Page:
One of the most fascinating aspects of the Kalalau Trail is the changing flora, which starts out with tropical rainforest and progresses to a drier regime as one progresses toward Kalalau Beach, particularly after Hanakoa Valley (at mile 6).  In addition, the trail becomes easier after Hanakoa Valley with more gradual ascents, less overall climbing and less brush. The final three miles to Kalalau Valley and Kalalau Beach are a pleasure with wide open trail and continuous amazing vistas with open red rock surface and grassland versus the thick forest canopy of the first 7 miles. While the entire trail is gorgeous, it seems to get better and better as one moves toward Kalalau Valley, which is a magical and special spot with amazing views in all directions and towering ridges immediately overhead. This area is a treasure and worthy of high levels of protection and conservation. As such, state parks has implemented the permit system to limit the impacts of humans. If you wish to continue beyond Hanakapi’ai beach, it pays to plan well in advance and reserve a permit at least a month or two before you plan to hit the trail. The main destination for backpackers on the Kalalau Trail is Kalalau Beach. The park recognizes that setting up and using a camp is perhaps the highest impact activity of backpackers so they have designated a specific area for camping near Kalalau Beach and explicitly prohibit camping beyond this point. Unfortunately, some selfish people either feel that the signs and regulations don’t apply to them or that their camping activities will not have the same impact as others (not) and choose to camp in illegal spots. All of these folks are missing out on the tenets of respect and utmost care for the Kalalau Valley and are not doing their part to preserve this magical spot for future generations. Please don’t think you’re entitled; make your camp in the designated camping area! Perhaps the most important advise for the Kalalau Trail is to monitor weather conditions and resist the urge to the do the trail in poor weather conditions (even if you had planned a specific date long in advance). First and foremost, the whole point of the trail is to see the amazing vistas. If the coast is being battered by a storm you can’t see anything and it will be miserably wet. As the lush vegetation manifests, it rains a lot here! Second, the trail is slippery enough as-is and doing it on a rainy day would be a sucky slip and slide. Third, heavy rain can make the trail dangerous and life-threatening. The park closes down the trail during and after heavy rain since flash flooding is a real danger as Hanakapi’ai creek becomes impassable. By selfishly ignoring the closure signs you put yourself and rescuers in danger. If you are planning a backpacking trip and you decide to embark with rain in the forecast, prepare to spend an extra night or two with sufficient additional food since you may not be able to exit the trail until waters have sufficiently receded after a rain.   Kauai is an extremely popular tourist destination and not everybody can or wants to hike the Nā Pali coast so this has a created a thriving helicopter tour industry for folks to see the coast from the air. Unfortunately, these helicopters create substantial noise pollution and they travel much too close to the land. It’s sad that the ethos of respect and utmost care for this sacred land is being challenged by the reverberating noise of helicopters on a daily basis. If anything diminishes the Kalalau Trail and Nā Pali coast compared to some other iconic wilderness trails it would be the unnerving sound of the barrage of helicopters that traverse the coast during peak hours. If it were my decision I would ban the helicopter entirely. Otherwise, I strongly believe Hawaii should implement regulations that extend into the airspace above the land to keep the helicopters from traveling into the canyons which amplifies the sound and diminishes the experience for tourists on the ground. In addition, just as there is a limited quota for hikers there should be a limited quota for helicopters. Assuming there is already a quota for helicopters, it is WAY too high. Again, I would ban them entirely but if there must be a “balance” the helicopter numbers should come way down. Unfortunately, the draw of tourist dollars may be too much to force meaningful change 😦   There is also a lot of boat tour traffic along the Nā Pali, but the boats are less of an eye sore and don’t make much noise. My gripe is with the helicopters. As it stands, it appears there is a morning session of helicopters with greatest frequency from around 9 am to 11 am and then an afternoon session from 2 pm to 4 pm. This is based on experience in early February and flying times may change depending on the season. When the helicopters are not buzzing overhead one can best enjoy the spectacular scenery in peace and quiet.As with any spectacular and accessible trail, there are unfortunately some side effects of the popularity. In the case of the Kalalau, it’s loud helicopters and some backpackers that feel entitled to camp in illegal spots. Despite these issues, the Kalalau is still one of the most amazing trails I’ve had the pleasure of experiencing and I look forward to my next visit!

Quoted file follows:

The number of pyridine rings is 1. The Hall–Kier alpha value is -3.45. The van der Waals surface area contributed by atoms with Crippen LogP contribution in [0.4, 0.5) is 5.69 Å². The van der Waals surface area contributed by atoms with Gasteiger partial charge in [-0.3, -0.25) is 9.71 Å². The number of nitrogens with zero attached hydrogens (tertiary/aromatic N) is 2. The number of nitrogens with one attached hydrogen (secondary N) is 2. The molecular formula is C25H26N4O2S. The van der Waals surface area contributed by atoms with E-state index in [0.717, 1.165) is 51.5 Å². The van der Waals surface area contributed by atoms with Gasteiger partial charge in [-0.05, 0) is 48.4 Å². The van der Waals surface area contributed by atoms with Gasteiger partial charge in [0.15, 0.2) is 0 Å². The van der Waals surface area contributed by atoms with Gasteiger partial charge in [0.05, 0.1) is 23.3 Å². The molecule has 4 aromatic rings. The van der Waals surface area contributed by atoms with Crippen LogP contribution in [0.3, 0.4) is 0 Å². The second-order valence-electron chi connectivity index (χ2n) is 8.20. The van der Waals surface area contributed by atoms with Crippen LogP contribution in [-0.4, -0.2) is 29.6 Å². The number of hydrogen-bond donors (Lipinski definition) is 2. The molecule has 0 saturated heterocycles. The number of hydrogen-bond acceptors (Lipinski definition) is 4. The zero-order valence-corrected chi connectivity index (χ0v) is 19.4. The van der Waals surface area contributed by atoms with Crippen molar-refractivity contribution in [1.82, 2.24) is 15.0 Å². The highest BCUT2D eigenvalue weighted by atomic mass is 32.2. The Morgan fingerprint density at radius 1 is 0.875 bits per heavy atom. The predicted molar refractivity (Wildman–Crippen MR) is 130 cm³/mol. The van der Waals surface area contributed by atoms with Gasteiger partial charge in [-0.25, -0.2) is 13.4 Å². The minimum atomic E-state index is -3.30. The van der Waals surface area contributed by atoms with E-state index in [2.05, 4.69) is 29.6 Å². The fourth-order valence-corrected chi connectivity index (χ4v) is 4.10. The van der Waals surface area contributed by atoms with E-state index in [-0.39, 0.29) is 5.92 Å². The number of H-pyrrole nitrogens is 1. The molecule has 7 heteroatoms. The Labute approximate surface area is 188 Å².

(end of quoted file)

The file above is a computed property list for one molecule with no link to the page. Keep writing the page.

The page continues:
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Cone Above the Clouds